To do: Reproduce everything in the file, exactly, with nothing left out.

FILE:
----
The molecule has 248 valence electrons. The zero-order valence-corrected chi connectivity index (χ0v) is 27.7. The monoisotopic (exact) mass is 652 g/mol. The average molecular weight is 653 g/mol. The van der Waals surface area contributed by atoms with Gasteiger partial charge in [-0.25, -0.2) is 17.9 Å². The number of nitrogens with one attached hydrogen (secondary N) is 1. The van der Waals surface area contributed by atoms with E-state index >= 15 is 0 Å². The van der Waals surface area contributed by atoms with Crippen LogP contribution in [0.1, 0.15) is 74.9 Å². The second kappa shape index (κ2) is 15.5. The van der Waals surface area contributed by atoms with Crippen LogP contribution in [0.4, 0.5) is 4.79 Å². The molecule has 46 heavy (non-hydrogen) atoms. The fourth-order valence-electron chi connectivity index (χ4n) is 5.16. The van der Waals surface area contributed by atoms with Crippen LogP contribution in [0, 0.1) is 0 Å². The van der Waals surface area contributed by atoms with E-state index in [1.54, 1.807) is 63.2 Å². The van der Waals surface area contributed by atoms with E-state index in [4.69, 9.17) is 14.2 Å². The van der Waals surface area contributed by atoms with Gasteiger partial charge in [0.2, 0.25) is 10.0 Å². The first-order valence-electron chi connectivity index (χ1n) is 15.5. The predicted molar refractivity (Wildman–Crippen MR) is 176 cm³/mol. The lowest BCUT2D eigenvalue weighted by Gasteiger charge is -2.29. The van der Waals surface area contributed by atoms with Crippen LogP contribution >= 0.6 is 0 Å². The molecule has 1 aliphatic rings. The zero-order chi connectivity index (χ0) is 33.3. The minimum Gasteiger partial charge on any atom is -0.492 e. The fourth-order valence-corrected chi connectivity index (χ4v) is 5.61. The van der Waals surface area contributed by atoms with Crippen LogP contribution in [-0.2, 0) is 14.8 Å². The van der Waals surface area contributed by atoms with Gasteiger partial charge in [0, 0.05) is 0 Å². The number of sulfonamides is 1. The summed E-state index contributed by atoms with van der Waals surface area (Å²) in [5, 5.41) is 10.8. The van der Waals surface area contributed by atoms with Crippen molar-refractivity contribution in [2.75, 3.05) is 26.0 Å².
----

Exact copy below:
The molecule has 248 valence electrons. The zero-order valence-corrected chi connectivity index (χ0v) is 27.7. The monoisotopic (exact) mass is 652 g/mol. The average molecular weight is 653 g/mol. The van der Waals surface area contributed by atoms with Gasteiger partial charge in [-0.25, -0.2) is 17.9 Å². The number of nitrogens with one attached hydrogen (secondary N) is 1. The van der Waals surface area contributed by atoms with E-state index >= 15 is 0 Å². The van der Waals surface area contributed by atoms with Crippen LogP contribution in [0.1, 0.15) is 74.9 Å². The second kappa shape index (κ2) is 15.5. The van der Waals surface area contributed by atoms with Crippen LogP contribution in [0.4, 0.5) is 4.79 Å². The molecule has 46 heavy (non-hydrogen) atoms. The fourth-order valence-electron chi connectivity index (χ4n) is 5.16. The van der Waals surface area contributed by atoms with Crippen LogP contribution in [0, 0.1) is 0 Å². The van der Waals surface area contributed by atoms with E-state index in [1.54, 1.807) is 63.2 Å². The van der Waals surface area contributed by atoms with E-state index in [4.69, 9.17) is 14.2 Å². The van der Waals surface area contributed by atoms with Gasteiger partial charge in [0.2, 0.25) is 10.0 Å². The first-order valence-electron chi connectivity index (χ1n) is 15.5. The predicted molar refractivity (Wildman–Crippen MR) is 176 cm³/mol. The lowest BCUT2D eigenvalue weighted by Gasteiger charge is -2.29. The van der Waals surface area contributed by atoms with Crippen LogP contribution >= 0.6 is 0 Å². The molecule has 1 aliphatic rings. The zero-order chi connectivity index (χ0) is 33.3. The minimum Gasteiger partial charge on any atom is -0.492 e. The fourth-order valence-corrected chi connectivity index (χ4v) is 5.61. The van der Waals surface area contributed by atoms with Crippen LogP contribution in [-0.2, 0) is 14.8 Å². The van der Waals surface area contributed by atoms with Gasteiger partial charge in [0, 0.05) is 0 Å². The number of sulfonamides is 1. The summed E-state index contributed by atoms with van der Waals surface area (Å²) in [5, 5.41) is 10.8. The van der Waals surface area contributed by atoms with Crippen molar-refractivity contribution in [2.75, 3.05) is 26.0 Å².